Another temptation is to write off people on the other side as hopeless. The end result is both sides viewing each other as strategic targets that need to be eliminated in the war for America's conscience.

At this point many piously open-minded intellectuals would want to step back and search for common ground, as if to defy the law of the excluded middle. I am afraid, however, that despite my ability to view the issue from the other side, reality doesn't afford me the luxury of actually supporting both sides at once.

This is why it doesn't surprise me when even groups like Feminists for Life are treated as extremists pushing a dangerous agenda. There can be no compromise. Even seemingly friendly organizations are suspect.

The soul that longs to cultivate love for all humanity is heart-broken by realizations like these. The temptation arises to simply avoid controversial issues like this, to refuse to pick a side. But I find that ultimately such a choice cannot be the loving one. Can either side possibly view that as genuine love for human beings?

Thus I find it positively draining on my soul to be passionate about this issue. Yet I persist, possibly in the tradition of Martin Luther, that "it is neither safe nor right to go against conscience." But how can anyone who stops to reflect not wonder, is my conscience so much better than theirs?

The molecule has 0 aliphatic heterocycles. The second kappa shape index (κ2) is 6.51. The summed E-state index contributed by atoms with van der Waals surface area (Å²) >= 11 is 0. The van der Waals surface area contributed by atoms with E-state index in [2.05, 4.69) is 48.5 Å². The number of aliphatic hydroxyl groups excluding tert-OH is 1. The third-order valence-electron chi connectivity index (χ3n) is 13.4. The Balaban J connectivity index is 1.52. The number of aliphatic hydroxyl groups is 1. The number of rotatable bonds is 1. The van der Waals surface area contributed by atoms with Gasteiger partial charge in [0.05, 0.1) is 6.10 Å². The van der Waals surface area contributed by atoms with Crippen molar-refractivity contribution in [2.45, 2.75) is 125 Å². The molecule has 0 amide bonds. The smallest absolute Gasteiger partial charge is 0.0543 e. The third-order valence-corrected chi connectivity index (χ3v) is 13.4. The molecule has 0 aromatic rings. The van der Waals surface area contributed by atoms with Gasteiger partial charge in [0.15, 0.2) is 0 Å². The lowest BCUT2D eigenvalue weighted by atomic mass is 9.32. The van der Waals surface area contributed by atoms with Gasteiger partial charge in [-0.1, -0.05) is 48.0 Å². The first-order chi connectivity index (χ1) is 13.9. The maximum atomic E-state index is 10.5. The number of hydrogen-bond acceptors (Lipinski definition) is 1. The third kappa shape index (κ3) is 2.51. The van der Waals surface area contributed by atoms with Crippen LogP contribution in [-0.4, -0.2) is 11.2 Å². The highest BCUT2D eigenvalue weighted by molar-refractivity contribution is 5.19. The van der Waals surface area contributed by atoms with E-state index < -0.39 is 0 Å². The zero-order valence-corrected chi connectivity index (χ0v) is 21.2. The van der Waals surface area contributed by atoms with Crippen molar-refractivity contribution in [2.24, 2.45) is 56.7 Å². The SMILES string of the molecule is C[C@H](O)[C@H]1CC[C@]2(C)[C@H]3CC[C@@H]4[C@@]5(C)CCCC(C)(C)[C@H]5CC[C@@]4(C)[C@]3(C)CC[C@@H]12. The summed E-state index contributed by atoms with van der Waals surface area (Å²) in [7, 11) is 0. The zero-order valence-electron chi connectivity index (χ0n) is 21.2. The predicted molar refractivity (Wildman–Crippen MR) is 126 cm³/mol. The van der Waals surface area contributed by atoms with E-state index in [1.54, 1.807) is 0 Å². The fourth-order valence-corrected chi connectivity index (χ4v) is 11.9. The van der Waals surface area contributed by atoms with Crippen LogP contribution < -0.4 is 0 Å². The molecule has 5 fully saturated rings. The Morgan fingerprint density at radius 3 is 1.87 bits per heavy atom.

As much as I wish answers to these questions would fall out of the sky, I can't hold my breath. If there is any value in personal integrity, then I have to act on the personal conviction that it simply makes no sense to kill something before it "becomes" human. What makes sense to me is that scientifically speaking the unborn is human, and morally speaking every human is a person.

I can, in theory, imagine believing that such is not the case, but I can't live in such thought experiments. All I can do, I suppose, is take away a certain amount of empathy from hearing various opinions, and try to translate that empathy into acts of love.

Beyond this, there is nothing I can do to bridge this wretched divide.

1 comment:

  1. I only skimmed the Singer article, but interestingly enough, I've come across at least one self-described liberal atheist who opposes abortion on demand precisely because it deprives human fetuses of the basic level of protection our society guarantees to any other animal.